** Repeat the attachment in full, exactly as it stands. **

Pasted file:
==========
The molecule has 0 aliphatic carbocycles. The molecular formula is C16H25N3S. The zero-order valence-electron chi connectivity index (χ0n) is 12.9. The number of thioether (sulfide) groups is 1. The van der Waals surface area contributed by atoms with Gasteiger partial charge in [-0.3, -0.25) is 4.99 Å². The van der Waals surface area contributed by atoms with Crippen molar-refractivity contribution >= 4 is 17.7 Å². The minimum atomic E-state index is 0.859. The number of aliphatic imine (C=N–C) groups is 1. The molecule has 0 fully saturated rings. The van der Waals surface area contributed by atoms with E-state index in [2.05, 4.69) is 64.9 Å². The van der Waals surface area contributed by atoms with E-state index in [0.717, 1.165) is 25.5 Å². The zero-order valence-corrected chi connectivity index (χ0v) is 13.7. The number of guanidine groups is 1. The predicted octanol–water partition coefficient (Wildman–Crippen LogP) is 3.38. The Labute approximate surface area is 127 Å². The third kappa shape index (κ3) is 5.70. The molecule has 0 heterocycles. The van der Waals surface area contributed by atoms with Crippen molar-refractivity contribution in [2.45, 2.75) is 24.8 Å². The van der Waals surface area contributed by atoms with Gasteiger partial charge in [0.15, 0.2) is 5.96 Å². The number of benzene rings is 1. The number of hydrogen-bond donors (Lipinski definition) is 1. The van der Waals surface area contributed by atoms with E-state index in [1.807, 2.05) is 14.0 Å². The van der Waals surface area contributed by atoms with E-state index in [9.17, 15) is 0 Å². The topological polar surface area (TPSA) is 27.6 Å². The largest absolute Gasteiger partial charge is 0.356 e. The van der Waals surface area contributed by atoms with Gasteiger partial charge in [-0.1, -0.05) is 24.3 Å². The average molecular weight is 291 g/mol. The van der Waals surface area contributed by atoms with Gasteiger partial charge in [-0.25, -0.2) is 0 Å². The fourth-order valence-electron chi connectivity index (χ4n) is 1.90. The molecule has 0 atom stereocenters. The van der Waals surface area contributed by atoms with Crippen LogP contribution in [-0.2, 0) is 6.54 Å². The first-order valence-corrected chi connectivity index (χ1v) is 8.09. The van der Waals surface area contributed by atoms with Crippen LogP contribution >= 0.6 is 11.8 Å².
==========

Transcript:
The molecule has 0 aliphatic carbocycles. The molecular formula is C16H25N3S. The zero-order valence-electron chi connectivity index (χ0n) is 12.9. The number of thioether (sulfide) groups is 1. The van der Waals surface area contributed by atoms with Gasteiger partial charge in [-0.3, -0.25) is 4.99 Å². The van der Waals surface area contributed by atoms with Crippen molar-refractivity contribution >= 4 is 17.7 Å². The minimum atomic E-state index is 0.859. The number of aliphatic imine (C=N–C) groups is 1. The molecule has 0 fully saturated rings. The van der Waals surface area contributed by atoms with E-state index in [2.05, 4.69) is 64.9 Å². The van der Waals surface area contributed by atoms with E-state index in [0.717, 1.165) is 25.5 Å². The zero-order valence-corrected chi connectivity index (χ0v) is 13.7. The number of guanidine groups is 1. The predicted octanol–water partition coefficient (Wildman–Crippen LogP) is 3.38. The Labute approximate surface area is 127 Å². The third kappa shape index (κ3) is 5.70. The molecule has 0 heterocycles. The van der Waals surface area contributed by atoms with Crippen molar-refractivity contribution in [2.45, 2.75) is 24.8 Å². The van der Waals surface area contributed by atoms with Gasteiger partial charge in [0.15, 0.2) is 5.96 Å². The number of benzene rings is 1. The number of hydrogen-bond donors (Lipinski definition) is 1. The van der Waals surface area contributed by atoms with E-state index in [1.807, 2.05) is 14.0 Å². The van der Waals surface area contributed by atoms with E-state index in [9.17, 15) is 0 Å². The topological polar surface area (TPSA) is 27.6 Å². The largest absolute Gasteiger partial charge is 0.356 e. The van der Waals surface area contributed by atoms with Gasteiger partial charge in [-0.1, -0.05) is 24.3 Å². The average molecular weight is 291 g/mol. The van der Waals surface area contributed by atoms with Gasteiger partial charge in [-0.25, -0.2) is 0 Å². The fourth-order valence-electron chi connectivity index (χ4n) is 1.90. The molecule has 0 atom stereocenters. The van der Waals surface area contributed by atoms with Crippen LogP contribution in [-0.2, 0) is 6.54 Å². The first-order valence-corrected chi connectivity index (χ1v) is 8.09. The van der Waals surface area contributed by atoms with Crippen LogP contribution >= 0.6 is 11.8 Å².